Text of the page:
After sued, threatening a penalty of up to $13.5 million ($1000 for each of the 13,500 Pennsylvania drivers affected). The city of Chicago also sued (complaint), seeking $10,000 per day for each day that Uber violated the state’s disclosure ordinance, as well as $50,000 for violating the Illinois Consumer Fraud Act.
After a data breach exposed information about 57 million user accounts and Uber covered it up (including paying hackers a ransom), multiple regulators criticized Uber’s response.
The FTC said it was “closely evaluating the serious issues raised.”
The New York Attorney’s General office said it opened an investigation of Uber’s actions. The Massachusetts Attorney General reported “serious concerns” about Uber’s conduct. Attorneys general in New York, Illinois, and Connecticut also opened investigations, as did the city of Portland, Oregon.
The UK Information Commissioner’s Office pointed out that “Deliberately concealing breaches from regulators and citizens could attract higher fines.” Current British law imposes penalties up to 500,000 pounds for failing to notify users and regulators about data breaches. More than 2.7 million UK users were affected.
Mexico’s National Institute of Transparency, Access to Information and Protection of Personal Data also criticized the breach and Uber’s response, seeking information about effects on Mexican citizens.
In addition, Uber faced three class action lawsuits alleging that it was negligent in its failure to protect consumer data.
In an October 2016 attack, hackers extracted names, email addresses, and phone numbers of 50 million Uber riders (details), as well as personal information about 7 million drivers (including 600,000 US drivers license numbers) (details).
Uber did not tell the public about the hack or alert the affected drivers or passengers. Nor did Uber tell regulators, although at the same time Uber was negotiating with the US FTC about other claims of privacy violations. As of November 2017, when the attack was publicly revealed, Uber admitted that it was required to disclose the hack because driver’s license information was among the information taken.
Instead of disclosing the hack to regulators or the public, Uber paid the hackers $100,000 to delete the data and not tell anyone what had happened. The New York Times reported that Uber also pushed the hackers to sign nondisclosure agreements, and that the company “made it appear” as if the $100,000 payout had been part of a “bug bounty” program (paying hackers to find problems) rather than a response to hackers’ demands.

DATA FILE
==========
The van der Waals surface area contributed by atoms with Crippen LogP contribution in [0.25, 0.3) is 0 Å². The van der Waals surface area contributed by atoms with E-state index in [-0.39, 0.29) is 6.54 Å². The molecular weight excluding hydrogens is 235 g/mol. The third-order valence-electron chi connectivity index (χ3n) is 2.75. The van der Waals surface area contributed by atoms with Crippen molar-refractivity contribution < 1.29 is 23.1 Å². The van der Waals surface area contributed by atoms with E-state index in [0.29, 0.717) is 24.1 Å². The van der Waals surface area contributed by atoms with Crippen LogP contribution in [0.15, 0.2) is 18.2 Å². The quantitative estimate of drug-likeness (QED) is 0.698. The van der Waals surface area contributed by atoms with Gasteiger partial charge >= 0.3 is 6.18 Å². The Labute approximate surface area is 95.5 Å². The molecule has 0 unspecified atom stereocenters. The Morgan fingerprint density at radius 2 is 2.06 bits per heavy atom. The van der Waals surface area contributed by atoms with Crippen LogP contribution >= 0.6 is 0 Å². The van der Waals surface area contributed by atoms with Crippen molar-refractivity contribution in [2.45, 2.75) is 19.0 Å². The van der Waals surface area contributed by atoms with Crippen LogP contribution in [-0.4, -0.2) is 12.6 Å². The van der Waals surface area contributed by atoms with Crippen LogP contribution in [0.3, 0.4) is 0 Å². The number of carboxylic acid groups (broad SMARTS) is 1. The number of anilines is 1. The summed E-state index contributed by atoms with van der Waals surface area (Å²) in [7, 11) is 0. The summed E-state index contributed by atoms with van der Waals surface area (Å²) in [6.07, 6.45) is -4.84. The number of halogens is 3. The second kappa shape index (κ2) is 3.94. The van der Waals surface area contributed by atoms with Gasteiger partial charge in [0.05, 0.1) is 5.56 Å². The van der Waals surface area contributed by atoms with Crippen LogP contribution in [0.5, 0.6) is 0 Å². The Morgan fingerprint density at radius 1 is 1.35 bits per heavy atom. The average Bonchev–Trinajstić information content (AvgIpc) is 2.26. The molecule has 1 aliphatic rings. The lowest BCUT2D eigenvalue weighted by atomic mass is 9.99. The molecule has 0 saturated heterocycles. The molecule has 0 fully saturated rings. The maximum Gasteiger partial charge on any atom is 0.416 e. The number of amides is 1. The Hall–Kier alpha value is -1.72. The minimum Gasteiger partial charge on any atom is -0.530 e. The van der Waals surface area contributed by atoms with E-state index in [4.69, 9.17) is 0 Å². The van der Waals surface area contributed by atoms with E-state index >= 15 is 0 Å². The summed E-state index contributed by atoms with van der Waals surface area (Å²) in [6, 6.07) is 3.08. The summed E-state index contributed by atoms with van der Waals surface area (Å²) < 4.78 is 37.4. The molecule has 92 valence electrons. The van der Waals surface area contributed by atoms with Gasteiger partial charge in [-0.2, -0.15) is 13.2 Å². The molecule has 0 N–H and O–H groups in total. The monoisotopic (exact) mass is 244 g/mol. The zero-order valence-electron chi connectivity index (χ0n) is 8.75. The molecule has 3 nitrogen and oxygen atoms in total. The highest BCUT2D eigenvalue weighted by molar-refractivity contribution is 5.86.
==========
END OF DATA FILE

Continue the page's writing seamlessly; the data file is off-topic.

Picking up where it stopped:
Uber then-CEO Travis Kalanick learned of the breach in November 2016, a month after it took place. Reuters indicated that new CEO Dara Khosrowshahi indicated only having learned about the problem “recently.”
Uber Chief Security officer Joe Sullivan oversaw Uber’s response to the hack. As part of Uber’s 2017 investigation of the situation, new CEO Dara Khosrowshahi fired Sullivan along with Craig Clark, who had been legal director of security and law enforcement (reporting to Sullivan).
Upon learning of Uber’s failure to disclose the privacy breach, multiple regulators criticized the company’s action and opened investigations.
In a December follow-up, Reuters reported that the hacker was a 20-year-old man from Florida.
Security researcher Will Strafach found Uber’s app enjoying an unusual Apple iOS security permission not used by any other app. Called com.apple.private.allow-explicit-graphics-priority, this permission allowed Uber’s app to see what was on the user’s screen even if the Uber app was not active.
An Uber spokesperson explained the purpose of this security permission: “It was used for an old version of the Apple Watch app, specifically to run the heavy lifting of rendering maps on your phone & then send the rendering to the Watch app.” The spokesperson continued: “Apple gave us this permission years because Apple Watch couldn’t handle our maps rendering.”
Uber indicated that it used the entitlement only in version 8.2 of its app, and that a subsequent update from Apple fixed the memory issue for Apple Watch and made this workaround unnecessary.
In contrast, the FTC found that Uber “has not always closely monitored and audited its employees’ access to Rider and Driver accounts” in that the security system “was not designed or staffed … effectively.” The FTC continued: “In approximately August 2015, Respondent ceased using the automated system it had developed in December 2014 and began to develop a new automated monitoring system. From approximately August 2015 until May 2016, Respondent did not timely follow up on automated alerts concerning the potential misuse of consumer personal information, and for approximately the first six months of this period, Respondent only monitored access to account information belonging to a set of internal high-profile users, such as Uber executives.”